London: Believe it or not, loggerhead turtles take almost half-a-century to grow up.
A new research by the University of Swansea has found that a female turtle will not start to lay eggs until she is 45 -- it`s the maturity age, the `Functional Ecology` journal reported in its latest edition.
This estimate, based on examination of several decades of data on the turtles` growth, has implications for conservation efforts, say researchers.
It reveals how long it takes for turtles hatched at a protected nesting site to return to that site to breed.
Prof Graeme Hays, who led the study, explained how reaching maturity so slowly meant that the turtle population was "less resilient" than previously thought.
"The longer an animal takes to reach maturity, the more vulnerable the population is to (man-made) causes of mortality," the `BBC` quoted Prof Hays as saying.
This, he explained, was because there was a much higher chance of an individual animal being killed -- for example, by being deliberately or accidentally caught in a fishing net
-- before it had been able to "replace itself" by breeding.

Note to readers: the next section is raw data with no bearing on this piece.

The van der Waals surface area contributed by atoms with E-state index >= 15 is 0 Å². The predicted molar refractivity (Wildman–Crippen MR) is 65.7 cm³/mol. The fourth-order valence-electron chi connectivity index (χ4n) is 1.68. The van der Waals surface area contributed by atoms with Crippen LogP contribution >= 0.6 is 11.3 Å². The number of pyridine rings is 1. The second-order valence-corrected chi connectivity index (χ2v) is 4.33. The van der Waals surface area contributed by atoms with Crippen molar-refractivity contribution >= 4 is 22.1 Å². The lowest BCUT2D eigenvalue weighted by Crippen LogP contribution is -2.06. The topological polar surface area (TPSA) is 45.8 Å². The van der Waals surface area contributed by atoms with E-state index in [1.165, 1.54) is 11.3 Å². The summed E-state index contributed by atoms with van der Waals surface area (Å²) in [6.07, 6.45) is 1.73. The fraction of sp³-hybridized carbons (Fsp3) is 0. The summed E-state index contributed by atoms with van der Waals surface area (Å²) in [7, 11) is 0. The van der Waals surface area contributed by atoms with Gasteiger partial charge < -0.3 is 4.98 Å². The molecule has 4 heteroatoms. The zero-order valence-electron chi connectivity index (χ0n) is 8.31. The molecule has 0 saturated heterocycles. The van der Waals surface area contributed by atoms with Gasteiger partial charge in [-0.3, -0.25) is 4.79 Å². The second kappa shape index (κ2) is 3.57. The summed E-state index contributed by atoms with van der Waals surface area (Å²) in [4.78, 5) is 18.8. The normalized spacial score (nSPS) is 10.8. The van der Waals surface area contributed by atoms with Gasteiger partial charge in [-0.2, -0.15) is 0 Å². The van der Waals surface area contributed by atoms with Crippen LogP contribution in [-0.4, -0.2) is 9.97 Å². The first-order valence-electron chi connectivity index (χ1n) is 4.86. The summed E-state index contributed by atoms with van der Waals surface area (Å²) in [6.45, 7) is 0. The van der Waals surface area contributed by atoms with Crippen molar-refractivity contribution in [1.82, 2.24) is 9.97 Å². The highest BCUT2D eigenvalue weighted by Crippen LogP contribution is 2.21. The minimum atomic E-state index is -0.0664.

It is, however, extremely difficult to follow the life cycle of a sea turtle as they drift through thousands of kilometres of ocean, spending the vast majority of their time
"You can`t follow one individual throughout its life. So previous estimates of their age at maturity are all over the place -- spanning from 10 years to 35 years. It was impossible
to get some sort of consensus," Prof Hays said.
To overcome this problem, the researchers embarked on a three-part data trawl.
To estimate the growth rate of newly hatched turtles, the team examined measurements of hatchlings at a nesting site in Florida and compared these with the sizes of the same turtles when they had drifted across to the Azores islands in the middle of the North Atlantic.
This journey -- drifting several thousand kilometres on the currents -- takes approximately 450 days. The scientists were able to see from the data they examined how much the turtles grew during that time.
The team also used many hundreds of measurements made by scientists who had captured, marked and recaptured individual loggerhead turtles. Using these figures, they were able to chart the animals` growth rate.
All of this data enabled the researchers to use the size of mature loggerhead turtle mothers to estimate their ages.
Bryan Wallace, science adviser for Conservation International`s Sea Turtle Flagship Program, said: "These estimates reinforce that animals like sea turtles take a very
long time to recover from human-caused population declines."